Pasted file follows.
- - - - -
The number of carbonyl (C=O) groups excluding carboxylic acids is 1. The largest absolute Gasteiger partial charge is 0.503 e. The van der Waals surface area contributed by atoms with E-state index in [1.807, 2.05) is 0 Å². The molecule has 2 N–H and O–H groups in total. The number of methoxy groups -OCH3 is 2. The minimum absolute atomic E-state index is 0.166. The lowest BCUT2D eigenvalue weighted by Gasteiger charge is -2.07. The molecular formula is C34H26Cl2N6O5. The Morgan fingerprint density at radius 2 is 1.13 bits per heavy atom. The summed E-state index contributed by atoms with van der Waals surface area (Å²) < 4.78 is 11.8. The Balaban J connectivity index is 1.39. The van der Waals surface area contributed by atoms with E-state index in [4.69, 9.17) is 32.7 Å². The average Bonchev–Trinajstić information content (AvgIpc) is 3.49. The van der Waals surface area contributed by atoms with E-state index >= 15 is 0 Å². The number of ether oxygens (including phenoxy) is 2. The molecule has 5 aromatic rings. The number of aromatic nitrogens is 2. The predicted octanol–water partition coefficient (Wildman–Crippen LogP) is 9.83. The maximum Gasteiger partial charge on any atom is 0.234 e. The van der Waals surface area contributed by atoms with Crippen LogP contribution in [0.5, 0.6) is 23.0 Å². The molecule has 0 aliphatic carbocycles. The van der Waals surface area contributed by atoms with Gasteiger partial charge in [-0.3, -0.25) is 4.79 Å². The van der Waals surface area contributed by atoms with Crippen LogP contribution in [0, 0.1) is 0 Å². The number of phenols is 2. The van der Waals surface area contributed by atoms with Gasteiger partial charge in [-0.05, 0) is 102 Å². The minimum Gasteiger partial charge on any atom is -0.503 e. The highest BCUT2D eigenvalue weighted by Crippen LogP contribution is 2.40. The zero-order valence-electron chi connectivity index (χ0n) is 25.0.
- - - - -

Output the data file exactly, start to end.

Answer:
The number of carbonyl (C=O) groups excluding carboxylic acids is 1. The largest absolute Gasteiger partial charge is 0.503 e. The van der Waals surface area contributed by atoms with E-state index in [1.807, 2.05) is 0 Å². The molecule has 2 N–H and O–H groups in total. The number of methoxy groups -OCH3 is 2. The minimum absolute atomic E-state index is 0.166. The lowest BCUT2D eigenvalue weighted by Gasteiger charge is -2.07. The molecular formula is C34H26Cl2N6O5. The Morgan fingerprint density at radius 2 is 1.13 bits per heavy atom. The summed E-state index contributed by atoms with van der Waals surface area (Å²) < 4.78 is 11.8. The Balaban J connectivity index is 1.39. The van der Waals surface area contributed by atoms with E-state index in [4.69, 9.17) is 32.7 Å². The average Bonchev–Trinajstić information content (AvgIpc) is 3.49. The van der Waals surface area contributed by atoms with E-state index >= 15 is 0 Å². The number of ether oxygens (including phenoxy) is 2. The molecule has 5 aromatic rings. The number of aromatic nitrogens is 2. The predicted octanol–water partition coefficient (Wildman–Crippen LogP) is 9.83. The maximum Gasteiger partial charge on any atom is 0.234 e. The van der Waals surface area contributed by atoms with Crippen LogP contribution in [0.5, 0.6) is 23.0 Å². The molecule has 0 aliphatic carbocycles. The van der Waals surface area contributed by atoms with Gasteiger partial charge in [-0.3, -0.25) is 4.79 Å². The van der Waals surface area contributed by atoms with Crippen LogP contribution in [0, 0.1) is 0 Å². The number of phenols is 2. The van der Waals surface area contributed by atoms with Gasteiger partial charge in [-0.05, 0) is 102 Å². The minimum Gasteiger partial charge on any atom is -0.503 e. The highest BCUT2D eigenvalue weighted by Crippen LogP contribution is 2.40. The zero-order valence-electron chi connectivity index (χ0n) is 25.0.